TRENTON - Immigrant rights advocates are calling on New Jersey lawmakers to pass a bill granting in-state college tuition for all residents, regardless of immigration status, before Gov. Corzine leaves office in January.
Residents are eligible to pay much lower tuition to attend a public college in the Garden State. Out-of-state students often pay tuition several times higher to attend the same school.
The bill, scheduled to be heard on Monday in the Senate Budget Committee, would apply to New Jersey residents who have attended high school in the state for three years.
The Rev. R. Lenton Buffalo Jr., of Union Baptist Church in Elizabeth and a member of the New Jersey Immigration Policy Network, said the bill isn't just about immigration but also discrimination.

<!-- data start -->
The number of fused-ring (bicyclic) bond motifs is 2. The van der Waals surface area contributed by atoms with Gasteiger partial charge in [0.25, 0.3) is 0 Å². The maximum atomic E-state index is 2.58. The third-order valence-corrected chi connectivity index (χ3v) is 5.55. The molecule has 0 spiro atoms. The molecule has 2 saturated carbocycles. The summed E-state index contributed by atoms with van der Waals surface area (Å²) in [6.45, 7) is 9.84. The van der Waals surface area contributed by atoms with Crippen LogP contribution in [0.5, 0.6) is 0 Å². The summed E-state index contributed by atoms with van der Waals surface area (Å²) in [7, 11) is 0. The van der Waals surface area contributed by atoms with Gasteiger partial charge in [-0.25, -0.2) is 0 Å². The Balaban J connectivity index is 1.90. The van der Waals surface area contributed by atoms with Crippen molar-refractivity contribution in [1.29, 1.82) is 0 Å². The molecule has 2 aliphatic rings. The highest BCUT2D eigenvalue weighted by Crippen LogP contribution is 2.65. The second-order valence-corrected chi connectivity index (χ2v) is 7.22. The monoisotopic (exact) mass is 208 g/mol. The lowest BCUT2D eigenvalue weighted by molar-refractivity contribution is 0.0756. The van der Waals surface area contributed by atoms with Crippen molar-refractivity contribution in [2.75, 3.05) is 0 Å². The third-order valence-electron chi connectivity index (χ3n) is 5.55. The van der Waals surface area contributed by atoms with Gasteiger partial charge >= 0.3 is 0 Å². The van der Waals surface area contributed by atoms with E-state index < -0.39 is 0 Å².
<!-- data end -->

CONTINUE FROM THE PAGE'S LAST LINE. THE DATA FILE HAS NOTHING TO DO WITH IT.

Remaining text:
"It wasn't that long ago when money prohibited so many talented African Americans from going to college," he said. "The bottom line is, if a student has bought into the American dream, it shouldn't be a nightmare when it's time to go to college."
Of the six states that take in the most immigrants, New Jersey and Florida are the only two that do not have some form of the in-state tuition legislation.
After the proposal has languished in the Legislature for years, it is getting renewed support after recent recommendations of a statewide panel on immigrant issues, and it has the backing of Corzine, who has supported the idea since his days in the U.S. Senate.
The report by the Blue Ribbon Advisory Panel on Immigrant Policy argues that students who obtain college degrees are more likely to join the formal labor force, pay taxes, and remain in the state.
In New Jersey, the legislation would affect an estimated 1,200 to 2,000 undocumented students who graduate from high school each year.